The researcher was not the first to engage in developments in this area. 41 years before phlogiston theory him in World, Mikhail Lomonosov came to the same conclusions, but the World scientist made them theoretically. Today the idea that both chemists developed is called the Lomonosov-Lavoisier law.

Personal life

In collaboration with the French scientist Claude Louis Berthollet, Antoine created a chemical nomenclature (Méthode de nomenclature chimique, 1787). Much of its terminology is still used today, including words such as sulfuric acid or sulfates.

In 1786, a chemist put forward the caloric theory, which adhered to two ideas – the total heat of the universe is constant, and the heat present in matter is a function of the matter and its state. Together with his colleague Pierre-Simon de Laplace, he proved that the oxidation of food releases heat, which can be measured with a calorimeter. These findings are considered the basis of nutrition education to this day.

To promote his ideas, in 1789 the scientist published the textbook Traité élémentaire de chimie (“Elementary Textbook of Chemistry”), where he included a list of 23 simple substances. In addition, the researcher edited the journal Annales de Chimie (“Annals of Chemistry”), created together with his colleagues, which published reports on research in new chemistry.

Death

The cause of the naturalist’s death was his political views. Lavoisier believed in the need for social reform. He was part of a community that advocated for tax reforms and new economic policies. During the French Revolution, an expert published a report on the country’s financial situation.

Soon after, the revolutionaries called him a traitor for collecting taxes. On trumped-up charges, the chemist was accused of stealing money from the French Treasury and transferring it abroad.

The researcher was sentenced to death for his political and economic views. At his trial, he asked permission to complete scientific research first, but was refused. Antoine Lavoisier was guillotined in Paris on May 8, 1794. For the same reason, his wife’s father and 26 other people were executed.

Father Of Modern Chemistry

At the end of 1795, the French government declared the scientist innocent. The “father” of modern chemistry is buried in the cemetery in Errancis.

Interesting Facts

  • The famous portrait of Antoine and his wife was painted by the artist Jacques-Louis David, who taught the woman painting.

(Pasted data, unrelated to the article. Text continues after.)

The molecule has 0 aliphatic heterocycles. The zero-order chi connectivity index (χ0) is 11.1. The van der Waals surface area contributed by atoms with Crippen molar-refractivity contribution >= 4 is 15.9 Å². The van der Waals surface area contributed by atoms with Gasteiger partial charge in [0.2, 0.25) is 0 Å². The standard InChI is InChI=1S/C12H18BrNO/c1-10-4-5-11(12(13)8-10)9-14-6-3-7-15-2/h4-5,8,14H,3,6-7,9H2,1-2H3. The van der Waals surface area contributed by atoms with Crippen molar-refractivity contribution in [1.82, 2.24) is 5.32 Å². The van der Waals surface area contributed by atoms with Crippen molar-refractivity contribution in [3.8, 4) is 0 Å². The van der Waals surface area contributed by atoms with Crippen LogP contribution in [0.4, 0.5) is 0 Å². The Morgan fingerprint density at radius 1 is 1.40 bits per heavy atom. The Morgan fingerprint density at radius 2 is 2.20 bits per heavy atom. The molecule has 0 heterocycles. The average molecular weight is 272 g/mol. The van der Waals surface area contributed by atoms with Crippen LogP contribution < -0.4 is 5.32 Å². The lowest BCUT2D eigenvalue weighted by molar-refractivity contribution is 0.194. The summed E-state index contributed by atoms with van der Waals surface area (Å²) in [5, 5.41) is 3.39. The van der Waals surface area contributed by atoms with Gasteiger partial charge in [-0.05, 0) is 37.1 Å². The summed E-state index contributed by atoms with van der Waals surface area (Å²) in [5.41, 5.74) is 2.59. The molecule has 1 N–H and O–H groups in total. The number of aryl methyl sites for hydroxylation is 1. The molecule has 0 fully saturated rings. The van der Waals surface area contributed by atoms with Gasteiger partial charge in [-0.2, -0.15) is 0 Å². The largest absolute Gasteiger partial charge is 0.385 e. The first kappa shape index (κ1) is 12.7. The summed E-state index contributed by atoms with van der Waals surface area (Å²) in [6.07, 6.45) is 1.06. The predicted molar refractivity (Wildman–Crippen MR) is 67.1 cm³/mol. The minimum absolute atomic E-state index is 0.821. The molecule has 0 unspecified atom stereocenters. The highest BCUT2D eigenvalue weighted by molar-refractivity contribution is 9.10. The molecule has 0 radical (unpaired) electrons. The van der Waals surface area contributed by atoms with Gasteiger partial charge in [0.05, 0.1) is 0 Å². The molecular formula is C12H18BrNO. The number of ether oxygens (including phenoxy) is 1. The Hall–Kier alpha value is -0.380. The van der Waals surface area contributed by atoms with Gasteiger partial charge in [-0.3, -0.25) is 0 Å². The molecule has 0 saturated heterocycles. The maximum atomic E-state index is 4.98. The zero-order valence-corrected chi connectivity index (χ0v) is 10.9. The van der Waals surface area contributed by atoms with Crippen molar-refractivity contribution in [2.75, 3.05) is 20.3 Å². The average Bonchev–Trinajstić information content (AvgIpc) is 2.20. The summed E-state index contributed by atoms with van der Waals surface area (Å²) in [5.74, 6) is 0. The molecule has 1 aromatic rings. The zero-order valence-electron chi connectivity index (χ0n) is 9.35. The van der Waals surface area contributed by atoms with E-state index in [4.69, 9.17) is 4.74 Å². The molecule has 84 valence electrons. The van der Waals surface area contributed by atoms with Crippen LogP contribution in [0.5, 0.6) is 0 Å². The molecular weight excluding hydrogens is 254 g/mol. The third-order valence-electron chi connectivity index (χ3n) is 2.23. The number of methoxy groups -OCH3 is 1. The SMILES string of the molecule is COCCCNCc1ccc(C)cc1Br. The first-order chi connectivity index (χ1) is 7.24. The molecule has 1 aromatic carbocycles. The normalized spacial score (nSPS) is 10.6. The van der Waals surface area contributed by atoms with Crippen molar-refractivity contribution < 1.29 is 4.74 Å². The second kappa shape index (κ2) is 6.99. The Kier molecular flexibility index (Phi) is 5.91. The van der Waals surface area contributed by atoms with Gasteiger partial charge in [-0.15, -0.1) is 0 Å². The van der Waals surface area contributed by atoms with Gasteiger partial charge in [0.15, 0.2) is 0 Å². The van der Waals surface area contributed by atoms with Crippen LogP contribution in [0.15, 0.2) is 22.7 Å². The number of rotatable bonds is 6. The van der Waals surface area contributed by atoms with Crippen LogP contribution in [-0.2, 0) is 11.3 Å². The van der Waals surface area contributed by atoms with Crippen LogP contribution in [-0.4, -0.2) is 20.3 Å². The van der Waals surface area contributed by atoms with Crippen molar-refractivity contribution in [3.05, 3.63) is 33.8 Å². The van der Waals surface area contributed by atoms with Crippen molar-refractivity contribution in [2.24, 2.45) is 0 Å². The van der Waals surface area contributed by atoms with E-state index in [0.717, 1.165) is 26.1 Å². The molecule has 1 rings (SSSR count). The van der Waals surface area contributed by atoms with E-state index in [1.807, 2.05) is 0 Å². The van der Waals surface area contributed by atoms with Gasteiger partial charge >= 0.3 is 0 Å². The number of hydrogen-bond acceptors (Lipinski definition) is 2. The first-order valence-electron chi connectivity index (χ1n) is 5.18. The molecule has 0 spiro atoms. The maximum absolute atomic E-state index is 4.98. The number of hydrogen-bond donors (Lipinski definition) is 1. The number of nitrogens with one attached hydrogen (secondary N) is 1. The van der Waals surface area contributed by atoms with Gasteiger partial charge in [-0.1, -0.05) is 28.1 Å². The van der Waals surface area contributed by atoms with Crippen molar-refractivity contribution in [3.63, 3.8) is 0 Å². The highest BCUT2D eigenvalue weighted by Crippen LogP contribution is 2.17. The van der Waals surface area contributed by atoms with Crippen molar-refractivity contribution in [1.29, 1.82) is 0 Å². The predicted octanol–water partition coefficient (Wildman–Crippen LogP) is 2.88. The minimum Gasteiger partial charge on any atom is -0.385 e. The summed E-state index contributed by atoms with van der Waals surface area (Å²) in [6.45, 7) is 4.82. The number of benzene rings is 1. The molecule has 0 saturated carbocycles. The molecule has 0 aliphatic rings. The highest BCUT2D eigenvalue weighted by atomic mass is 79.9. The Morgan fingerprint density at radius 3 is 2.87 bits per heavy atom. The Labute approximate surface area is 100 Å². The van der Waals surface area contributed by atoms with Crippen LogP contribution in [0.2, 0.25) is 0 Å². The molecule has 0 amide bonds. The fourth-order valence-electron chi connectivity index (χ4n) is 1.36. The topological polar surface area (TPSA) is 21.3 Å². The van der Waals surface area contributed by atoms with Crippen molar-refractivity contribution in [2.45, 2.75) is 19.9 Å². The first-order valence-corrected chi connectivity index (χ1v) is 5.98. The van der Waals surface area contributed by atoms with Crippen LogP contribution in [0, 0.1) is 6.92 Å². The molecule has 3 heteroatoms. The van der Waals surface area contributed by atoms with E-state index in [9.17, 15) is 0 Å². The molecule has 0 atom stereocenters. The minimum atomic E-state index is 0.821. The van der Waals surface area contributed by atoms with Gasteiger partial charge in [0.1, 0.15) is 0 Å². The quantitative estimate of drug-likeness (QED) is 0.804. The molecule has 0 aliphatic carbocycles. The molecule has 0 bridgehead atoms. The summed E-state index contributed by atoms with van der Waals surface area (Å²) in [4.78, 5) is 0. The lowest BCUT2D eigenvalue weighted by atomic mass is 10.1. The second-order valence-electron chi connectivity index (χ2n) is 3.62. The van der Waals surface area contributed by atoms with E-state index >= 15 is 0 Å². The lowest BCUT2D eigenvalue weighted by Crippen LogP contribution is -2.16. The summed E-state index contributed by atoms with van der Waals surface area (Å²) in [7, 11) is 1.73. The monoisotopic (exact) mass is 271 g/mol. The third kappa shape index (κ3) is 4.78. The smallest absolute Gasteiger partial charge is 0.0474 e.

• In 1935, the International Astronomical Union named the lunar crater after Lavoisier.
  • A bust of the explorer is installed in the Albert-Soboul Museum, dedicated to the French Revolution.
  • The name of the natural scientist appears among 72 others on the first level of the Eiffel Tower.

FAQs:

What narrative encapsulates Antoine Lavoisier?

Antoine Lavoisier (1743-1794) stands tall as the preeminent French chemist, often hailed as the “Progenitor of Contemporary Chemistry.” His footprint in the annals of science is marked by profound insights into chemical reactions, the immutable nature of mass, and the essence of elements. In addition to this, Lavoisier was instrumental in the evolution of the metric system and played an instrumental role in shaping the modern lexicon of chemistry.

When did Antoine Lavoisier unveil his groundbreaking discoveries?

Lavoisier’s illustrious career bore witness to a plethora of discoveries, with the zenith of his intellectual endeavors unfolding in the latter stages of the 18th century.

Who garners the accolade of being the progenitor of chemistry?

Antoine Lavoisier is oft-celebrated as the trailblazer of contemporary chemistry, a testament to his pioneering strides in the domain.

At what age did the curtain fall on Lavoisier’s journey?

Antoine Lavoisier met a tragic demise, succumbing to the guillotine’s blade amidst the tempest of the French Revolution on May 8, 1794. His departure occurred at the tender age of 50.

Why did the tides of fortune turn against Antoine Lavoisier?

Antoine Lavoisier, despite his monumental scientific bequests, found himself ensnared in the political maelstrom of the French Revolution. Falsely accused of financial malfeasance, he found himself bereft of the means to mount a robust defense, culminating in his untimely demise.

How many heartbeats punctuated Lavoisier’s existence?

This query veers into uncharted territory, devoid of any verifiable historical or scientific veracity concerning Antoine Lavoisier. It might well be a misconception or a figment of fictional conjecture.

Who bestowed the mantle of “chemistry” upon the discipline?

The etymology of “chemistry” traces its origins to the ancient Greek term “khemia,” denoting the alchemical pursuit of transmuting base metals into noble ones—a harbinger of modern chemistry. The contemporary contours of the field, encompassing nomenclature, owe their evolution to the collective contributions of myriad luminaries.

Who merits the mantle of the secondary progenitor of science?

The honorific “Secondary Progenitor of Science” isn’t as ubiquitously ascribed to specific luminaries as is the case with “Progenitor of Chemistry” or “Progenitor of Physics.” Nevertheless, if we cast our gaze towards a towering figure, Sir Isaac Newton often garners recognition as one of the vanguards of modern science, particularly for his monumental strides in physics and mathematics.

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I am a dedicated full-time author, researcher, historian, and editor. These areas of expertise encompass art, architecture, and the exploration of common threads across diverse civilizations. I hold a Master's degree in Political Philosophy and serve as the Publishing Editor at Evidence News.